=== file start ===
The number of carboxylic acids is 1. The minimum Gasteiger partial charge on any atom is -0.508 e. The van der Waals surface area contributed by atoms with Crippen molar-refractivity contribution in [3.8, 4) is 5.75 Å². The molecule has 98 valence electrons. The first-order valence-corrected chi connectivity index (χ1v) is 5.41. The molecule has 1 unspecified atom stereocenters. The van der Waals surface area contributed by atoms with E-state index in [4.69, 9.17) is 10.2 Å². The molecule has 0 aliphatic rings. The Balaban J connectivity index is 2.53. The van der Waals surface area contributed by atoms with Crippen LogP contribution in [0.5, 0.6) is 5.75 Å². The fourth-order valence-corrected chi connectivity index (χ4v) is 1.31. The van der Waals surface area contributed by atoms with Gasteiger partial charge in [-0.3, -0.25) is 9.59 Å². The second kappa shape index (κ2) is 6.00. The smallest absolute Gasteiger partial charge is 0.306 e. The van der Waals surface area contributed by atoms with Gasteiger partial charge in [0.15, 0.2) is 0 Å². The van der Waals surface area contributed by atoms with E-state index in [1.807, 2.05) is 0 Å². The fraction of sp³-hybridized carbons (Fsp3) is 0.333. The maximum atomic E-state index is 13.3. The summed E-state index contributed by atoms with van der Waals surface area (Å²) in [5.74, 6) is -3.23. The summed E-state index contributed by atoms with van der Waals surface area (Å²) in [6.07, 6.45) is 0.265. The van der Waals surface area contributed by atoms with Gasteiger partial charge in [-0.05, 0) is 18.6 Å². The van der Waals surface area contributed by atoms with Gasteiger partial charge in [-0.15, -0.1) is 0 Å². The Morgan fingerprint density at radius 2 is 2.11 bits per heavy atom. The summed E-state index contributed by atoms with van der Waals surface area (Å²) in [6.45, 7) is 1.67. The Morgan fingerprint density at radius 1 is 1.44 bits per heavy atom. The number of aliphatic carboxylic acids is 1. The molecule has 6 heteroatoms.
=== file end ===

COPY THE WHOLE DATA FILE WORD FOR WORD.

The number of carboxylic acids is 1. The minimum Gasteiger partial charge on any atom is -0.508 e. The van der Waals surface area contributed by atoms with Crippen molar-refractivity contribution in [3.8, 4) is 5.75 Å². The molecule has 98 valence electrons. The first-order valence-corrected chi connectivity index (χ1v) is 5.41. The molecule has 1 unspecified atom stereocenters. The van der Waals surface area contributed by atoms with E-state index in [4.69, 9.17) is 10.2 Å². The molecule has 0 aliphatic rings. The Balaban J connectivity index is 2.53. The van der Waals surface area contributed by atoms with Crippen LogP contribution in [0.5, 0.6) is 5.75 Å². The fourth-order valence-corrected chi connectivity index (χ4v) is 1.31. The van der Waals surface area contributed by atoms with Gasteiger partial charge in [-0.3, -0.25) is 9.59 Å². The second kappa shape index (κ2) is 6.00. The smallest absolute Gasteiger partial charge is 0.306 e. The van der Waals surface area contributed by atoms with Gasteiger partial charge in [0.15, 0.2) is 0 Å². The van der Waals surface area contributed by atoms with E-state index in [1.807, 2.05) is 0 Å². The fraction of sp³-hybridized carbons (Fsp3) is 0.333. The maximum atomic E-state index is 13.3. The summed E-state index contributed by atoms with van der Waals surface area (Å²) in [5.74, 6) is -3.23. The summed E-state index contributed by atoms with van der Waals surface area (Å²) in [6.07, 6.45) is 0.265. The van der Waals surface area contributed by atoms with Gasteiger partial charge in [-0.05, 0) is 18.6 Å². The van der Waals surface area contributed by atoms with Gasteiger partial charge in [-0.15, -0.1) is 0 Å². The Morgan fingerprint density at radius 2 is 2.11 bits per heavy atom. The summed E-state index contributed by atoms with van der Waals surface area (Å²) in [6.45, 7) is 1.67. The Morgan fingerprint density at radius 1 is 1.44 bits per heavy atom. The number of aliphatic carboxylic acids is 1. The molecule has 6 heteroatoms.